Allen is also correct that you can go with natural light and use bounce fill as the key.
The only restriction is that in order to use the sun as a bounced key, your talent has to have the sun at his or her back. When conditions are right for this, the sun forms both a background light on the scene, and a rim light for the talent — and you have the right angle for the sun to hit your bounce fill pretty much full on - so that reflecting the backlight (sun) exposes your talent's face and body equally.
The issue on a golf course - especially a green as in the OP's shot - is that you'll often end up with a big slash of light from your bounce that is VISIBLE across the green with a nice shadow inside IT from the talent.
The problem with golf is that you typically need lots of wide shots to follow both the movements of the golfer AND the progress of the ball - so many of the tricks of a regular talking head outdoor setup won't work. For example, a softbox cage for tight and medium shots work great - but then you have to pull back to watch a swing or a stance adjustment and suddenly all the shadows of the cage are all over the shot.
Golf - both the sport and the task of videotaping it - are hard each very difficult to do well.
Well, yes, reflector placement would be critical. And how I think I'd do it, if I did it that way, would be to have a large reflector low enough that the light is coming straight across, and maybe place a "bottomer" such that I'd get the falloff to rake across the green right at shoe-top level. We're talking a real PITA of a setup here, though.
Or maybe not.
Maybe I'd just try, if I was producing/directing this, to find a slightly more forgiving spot that still had sufficient natural beauty to work.
Seriously, I've had the good fortune to work with some very good lighting folks, and I've tried to absorb as much as I can every time. And I hope that never stops, no matter if it's me or someone else wrangling the photons.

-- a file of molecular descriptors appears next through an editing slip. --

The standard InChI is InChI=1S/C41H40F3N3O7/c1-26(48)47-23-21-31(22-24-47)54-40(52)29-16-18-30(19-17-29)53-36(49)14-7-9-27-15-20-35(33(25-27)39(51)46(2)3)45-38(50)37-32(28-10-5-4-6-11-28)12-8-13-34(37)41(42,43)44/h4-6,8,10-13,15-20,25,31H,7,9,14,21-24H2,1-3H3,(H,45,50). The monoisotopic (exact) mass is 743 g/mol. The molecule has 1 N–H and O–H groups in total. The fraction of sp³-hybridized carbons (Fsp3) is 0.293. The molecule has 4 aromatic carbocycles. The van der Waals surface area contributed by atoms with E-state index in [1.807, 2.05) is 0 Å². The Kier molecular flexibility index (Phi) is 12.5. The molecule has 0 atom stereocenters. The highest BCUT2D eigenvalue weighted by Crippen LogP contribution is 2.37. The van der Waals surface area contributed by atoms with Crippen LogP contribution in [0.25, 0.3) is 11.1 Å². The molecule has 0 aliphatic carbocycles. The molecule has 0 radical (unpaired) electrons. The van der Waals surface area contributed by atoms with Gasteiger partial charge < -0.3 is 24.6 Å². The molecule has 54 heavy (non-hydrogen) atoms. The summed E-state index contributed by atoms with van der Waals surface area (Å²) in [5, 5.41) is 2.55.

Golf - I think there's a reason a certain Mr. Clemens referred to it as "a good walk spoiled" so very long ago.
Good approaches both.
Actually, the best possible lighting scenario in this is to show up and be lucky enough to get a day with even, high clouds so that GOD presents you with a huge natural softbox over the course - with nice breaks in the clouds OVER THE MOUNTAINS in the background in order to provide suitable highlights.
Wouldn't it be nice if we could predict THAT in advance!
This whole discussion is a great example of why the ONLY path to consistent results in lighting is experience.
You have to be able to show up. READ the situation you're given. Then figure out how to maximize what you have and minimize the issues. Perhaps thats re-positioning the talent AND the tee markers in order tho shoot in another direction (something the audience will NEVER notice if done carefully) - or perhaps it's using the tee from the 7th hole and the green from the 15th hole to composite one shot - since again, the audience will never know the difference.
Maybe you have a hole where there are trees in shadow that you can use as a backdrop for a shot - and those trees will STAY in shadow from 8am to noon. Then while the overall light will change as the sun rises, at least the background will be relatively consistent.
All of this and much, much more are all a part of "reading" the location and making smart choices.
Which in the end, is another example of the whole "experience" thing. It just means we've tried something enough to understand why it commonly fails, and have finally started to figure out how to change things to give it the best chance of working.
Thanks -- a ton of food for thought. I loved the suggestion of renting experience from a real pro grip. Unfortunately, I am doing this gratis as a favor for a friend. He is a good friend, but digging into my own pocket to finance outside talent is a bit too far for me. [grin]
I look at this as an opportunity to gain some of the experience other posters have alluded to. I am a pilot and we have a saying -- you start with two buckets: A luck bucket (which starts full) and an experience bucket (which starts empty). The trick is to fill the experience bucket before you empty the luck bucket.
I will try some of these ideas and post my results for critique.
Connect Public Relations
CS4 Master Suite, 3DS
I would not attempt this without an HMI package -- probably PARS, but fresnels would be acceptable -- ranging from 6kw to 12kw.
Here's my off-the-wall suggestion. Use greenscreen to shoot all the narration. Shoot your background plate one morning. Roll 20 - 30 minutes. It would also be a good idea to shoot a zoomed-in background plate to use behind closeups of the talent. Shoot your talent in front of the green screen then key him into the beauty footage. If you search the Cow you'll find many discussions about shooting with a greenscreen. Apart from the techniques to light the greenscreen to pull a good key, you need to light your foreground (talent) so that lighting matches the beauty shot. Then just shoot your wider shots of actual demonstrations outside. All this will greatly speed up the process and give you more control. Just a thought.